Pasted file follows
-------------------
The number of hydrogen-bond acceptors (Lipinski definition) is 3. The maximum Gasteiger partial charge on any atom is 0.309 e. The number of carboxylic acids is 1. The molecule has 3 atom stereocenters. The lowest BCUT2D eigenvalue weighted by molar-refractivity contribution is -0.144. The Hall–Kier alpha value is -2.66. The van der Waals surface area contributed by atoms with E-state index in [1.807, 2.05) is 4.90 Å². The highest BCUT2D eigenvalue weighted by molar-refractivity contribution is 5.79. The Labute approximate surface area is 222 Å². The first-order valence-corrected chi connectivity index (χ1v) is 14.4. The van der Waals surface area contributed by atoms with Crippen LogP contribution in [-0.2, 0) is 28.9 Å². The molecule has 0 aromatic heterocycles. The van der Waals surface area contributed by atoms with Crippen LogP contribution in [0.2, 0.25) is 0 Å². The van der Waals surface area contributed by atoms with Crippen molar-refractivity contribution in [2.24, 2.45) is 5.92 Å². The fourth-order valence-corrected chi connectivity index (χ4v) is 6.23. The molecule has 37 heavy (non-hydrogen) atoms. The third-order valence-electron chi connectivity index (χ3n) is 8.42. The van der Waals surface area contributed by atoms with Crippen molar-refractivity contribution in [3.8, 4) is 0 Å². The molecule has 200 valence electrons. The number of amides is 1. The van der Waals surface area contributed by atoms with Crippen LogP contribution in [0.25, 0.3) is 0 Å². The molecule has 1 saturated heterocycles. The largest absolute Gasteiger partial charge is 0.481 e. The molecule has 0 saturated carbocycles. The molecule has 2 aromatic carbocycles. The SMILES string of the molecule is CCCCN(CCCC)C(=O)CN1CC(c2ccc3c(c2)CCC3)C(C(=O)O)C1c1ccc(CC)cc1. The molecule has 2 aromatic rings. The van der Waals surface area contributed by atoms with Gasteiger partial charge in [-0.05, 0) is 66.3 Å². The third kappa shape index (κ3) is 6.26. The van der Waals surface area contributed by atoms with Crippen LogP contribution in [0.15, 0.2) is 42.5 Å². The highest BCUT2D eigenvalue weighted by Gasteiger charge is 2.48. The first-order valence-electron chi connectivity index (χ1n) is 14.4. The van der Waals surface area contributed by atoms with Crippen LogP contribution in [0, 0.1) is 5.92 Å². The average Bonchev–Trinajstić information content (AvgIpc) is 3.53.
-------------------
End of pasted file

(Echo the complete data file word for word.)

The number of hydrogen-bond acceptors (Lipinski definition) is 3. The maximum Gasteiger partial charge on any atom is 0.309 e. The number of carboxylic acids is 1. The molecule has 3 atom stereocenters. The lowest BCUT2D eigenvalue weighted by molar-refractivity contribution is -0.144. The Hall–Kier alpha value is -2.66. The van der Waals surface area contributed by atoms with E-state index in [1.807, 2.05) is 4.90 Å². The highest BCUT2D eigenvalue weighted by molar-refractivity contribution is 5.79. The Labute approximate surface area is 222 Å². The first-order valence-corrected chi connectivity index (χ1v) is 14.4. The van der Waals surface area contributed by atoms with Crippen LogP contribution in [-0.2, 0) is 28.9 Å². The molecule has 0 aromatic heterocycles. The van der Waals surface area contributed by atoms with Crippen LogP contribution in [0.2, 0.25) is 0 Å². The van der Waals surface area contributed by atoms with Crippen molar-refractivity contribution in [2.24, 2.45) is 5.92 Å². The fourth-order valence-corrected chi connectivity index (χ4v) is 6.23. The molecule has 37 heavy (non-hydrogen) atoms. The third-order valence-electron chi connectivity index (χ3n) is 8.42. The van der Waals surface area contributed by atoms with Crippen molar-refractivity contribution in [3.8, 4) is 0 Å². The molecule has 200 valence electrons. The number of amides is 1. The van der Waals surface area contributed by atoms with Crippen LogP contribution in [0.25, 0.3) is 0 Å². The molecule has 1 saturated heterocycles. The largest absolute Gasteiger partial charge is 0.481 e. The molecule has 0 saturated carbocycles. The molecule has 2 aromatic carbocycles. The SMILES string of the molecule is CCCCN(CCCC)C(=O)CN1CC(c2ccc3c(c2)CCC3)C(C(=O)O)C1c1ccc(CC)cc1. The molecule has 2 aromatic rings. The van der Waals surface area contributed by atoms with Gasteiger partial charge in [-0.05, 0) is 66.3 Å². The third kappa shape index (κ3) is 6.26. The van der Waals surface area contributed by atoms with Crippen LogP contribution in [0.15, 0.2) is 42.5 Å². The highest BCUT2D eigenvalue weighted by Gasteiger charge is 2.48. The first-order valence-electron chi connectivity index (χ1n) is 14.4. The van der Waals surface area contributed by atoms with Crippen LogP contribution in [0, 0.1) is 5.92 Å². The average Bonchev–Trinajstić information content (AvgIpc) is 3.53.